Yasunari Kawabata (1899-1972) was the first Japanese author to receive the Nobel Prize for Literature, winning it in 1968 for his prose work, specifically The Old Capital, Thousand Cranes and Snow Country (the Limited Editions Club edition of which reviewed here). His works are certainly classics of Japanese literature, though due to their broad appeal have become classics of World Literature. Kawabata began writing Snow Country, often considered his masterpiece, in 1934. It was published in installments between 1935 and 1947. Snow Country takes place in a very lonely, cold and snowbound region in the mountains of northern Japan, in a town with hot springs called Yuzawa. The stark setting permeates the story, the isolation of which providing a perfect backdrop to what comes across as an equally desolate affair between a Tokyo dilettante and a provincial geisha.
The 1990 Limited Editions Club (LEC) edition of Snow Country is a masterful production, presenting this work in an equally stark, yet beautiful, package. The edition was designed by artist Tadaaki Kuwayama, who also proved five aquatints for illustrations. Kuwayama’s works have been displayed in scores of solo and group exhibitions (including at the Guggenheim). He is famous for what the Guggenheim calls his “highly reductive painting, producing canvases with brightly colored fields of paint in horizontal and vertical compositions.” His artistic exploration of minimalist themes seems a good match for Kawabata’s aesthetic of art for art’s sake.
Long time Books and Vines readers know that I sometimes struggle with the use of modernist art for illustrating works of literature as I find it more difficult to understand or appreciate how such illustrations accomplish the critical task of complementing the literature (I am a classicist at heart, with a bias towards more traditional forms of artistic illustration). However, Kuwayama’s work created for this Snow Country edition feels apropos and certainly looks fantastic within the context of the overall book layout (especially his cream/white work, as well as the black). Kawabata, in his acceptance speech for the Nobel Prize, talked about Zen Buddhism and the predominant role of simplicity in such, including how beauty (and meaning) comes from simplicity. In his work for this edition, Kuwayama seems to use his artistic form to strive for that beauty and meaning in a manner that Kawabata would appreciate. Both the writer and artist believe what is left undrawn (or untold) is an important part of the story.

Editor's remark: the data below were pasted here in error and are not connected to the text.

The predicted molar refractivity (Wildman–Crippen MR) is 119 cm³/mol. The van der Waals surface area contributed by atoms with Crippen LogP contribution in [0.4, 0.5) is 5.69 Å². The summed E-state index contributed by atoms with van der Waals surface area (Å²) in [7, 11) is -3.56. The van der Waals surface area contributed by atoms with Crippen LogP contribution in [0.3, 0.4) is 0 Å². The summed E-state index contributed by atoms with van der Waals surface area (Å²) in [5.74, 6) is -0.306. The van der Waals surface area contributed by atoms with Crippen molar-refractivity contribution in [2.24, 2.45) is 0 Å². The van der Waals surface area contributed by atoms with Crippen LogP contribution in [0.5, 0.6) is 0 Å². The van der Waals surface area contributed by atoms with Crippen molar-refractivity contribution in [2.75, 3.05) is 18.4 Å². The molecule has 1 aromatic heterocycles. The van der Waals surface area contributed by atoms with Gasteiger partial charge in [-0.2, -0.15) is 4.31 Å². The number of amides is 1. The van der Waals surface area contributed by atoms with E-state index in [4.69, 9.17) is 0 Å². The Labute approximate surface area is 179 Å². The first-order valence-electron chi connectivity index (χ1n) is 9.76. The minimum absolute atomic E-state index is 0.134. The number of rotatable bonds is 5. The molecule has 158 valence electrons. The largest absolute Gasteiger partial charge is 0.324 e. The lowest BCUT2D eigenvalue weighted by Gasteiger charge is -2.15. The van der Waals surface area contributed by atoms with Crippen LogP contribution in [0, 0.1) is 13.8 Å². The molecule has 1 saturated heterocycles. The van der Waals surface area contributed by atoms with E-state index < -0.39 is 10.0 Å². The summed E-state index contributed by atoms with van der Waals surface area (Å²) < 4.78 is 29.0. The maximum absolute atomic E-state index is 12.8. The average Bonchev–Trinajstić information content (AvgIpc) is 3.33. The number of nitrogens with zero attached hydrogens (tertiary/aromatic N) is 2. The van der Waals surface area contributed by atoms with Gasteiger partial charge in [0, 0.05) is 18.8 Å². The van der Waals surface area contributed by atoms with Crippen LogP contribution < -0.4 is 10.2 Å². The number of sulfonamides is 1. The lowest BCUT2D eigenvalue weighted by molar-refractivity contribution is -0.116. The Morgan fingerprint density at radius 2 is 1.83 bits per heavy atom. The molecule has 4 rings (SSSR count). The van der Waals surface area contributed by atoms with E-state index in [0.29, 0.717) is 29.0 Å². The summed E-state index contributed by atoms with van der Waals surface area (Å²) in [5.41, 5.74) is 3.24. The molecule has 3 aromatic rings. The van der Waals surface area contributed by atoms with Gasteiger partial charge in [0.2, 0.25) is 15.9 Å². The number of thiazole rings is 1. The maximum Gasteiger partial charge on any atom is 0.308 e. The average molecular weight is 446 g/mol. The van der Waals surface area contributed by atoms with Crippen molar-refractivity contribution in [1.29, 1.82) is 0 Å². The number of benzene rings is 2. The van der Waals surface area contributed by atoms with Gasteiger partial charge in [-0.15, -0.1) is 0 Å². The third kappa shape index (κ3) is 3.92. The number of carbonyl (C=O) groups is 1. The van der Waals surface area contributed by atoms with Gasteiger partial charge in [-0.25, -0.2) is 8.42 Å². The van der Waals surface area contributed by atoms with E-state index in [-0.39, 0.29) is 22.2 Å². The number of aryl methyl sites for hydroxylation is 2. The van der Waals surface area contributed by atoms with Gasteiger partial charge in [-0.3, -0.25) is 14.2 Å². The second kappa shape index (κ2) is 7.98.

As always in LEC editions (especially Shiff-era), the reproduction of the art work is as good as it gets. Here, the aquatint plates were made by Peter Pettengill and editioned at Wingate Studio on stunning paper from the ancient Richard de Bas paper mill. The type is set in Monotype Bodoni, with titling in Bauer Bodoni, at the Golgonooza Letter Foundry by Dan Carr and Julia Ferrari and is printed on a rough finish mould-made Italian paper from the Magnami Mill in Pesci. The printing was done by the Shagbark Press in Portland, Maine under the supervision of David Wolf and Henry Milliken. As you will see in the pictures below, the white space is extremely generous in part due to the large 11-1/4″ x 14-1/4″ canvas. It, along with the type choice (and size) and illustrations, exudes starkness. The binding was done by John von Isakovics at Jovonis Bindery in dark gray-blue full goatskin dyed in England. The book comes in a slipcase clad in natural linen. The translation is by noted translator and scholar of Japanese literature, Edward Seidensticker (1921-2007).
In short, this is the edition to have of Snow Country. The artwork and design by Tadaaki Kuwayamam, the landmark translation by Seidensticker, all packaged using the best artisans and materials: Wingate Studio, Golgonooza Letter Foundry, Richard de Bas, Magnami, Jovonis Bindery. In fine condition, this will typically cost $800-1200 dollars (watch out for sunned spines!).
About the Edition
- Designed by Tadaaki Kuwayama
- Translated by Edward Seidensticker
- Illustrated with 5 aquatints by Tadaaki Kuwayama
- The aquatint plates were made by Peter Pettengill and editioned at Wingate Studio on Richard de Bas paper
- Type set in Monotype Bodoni, with titling in Bauer Bodoni, at the Golgonooza Letter Foundry by Dan Carr and Julia Ferrari
- Rough finish mould-made italian paper from the Magnami Mill in Pescia
- Printing done at the Shagbark Press in Portland, Maine under the supervision of David Wolf and Henry Milliken
- Bound by by John von Isakovics at Jovonis Bindery in dark gray-blue full goatskin dyed in England; Slipcase is clad in natural linen
- Large quarto, 11-1/4″ x 14-1/4″
- Limited to 375 numbered copies signed by the artist and by the translator
Pictures of the Edition
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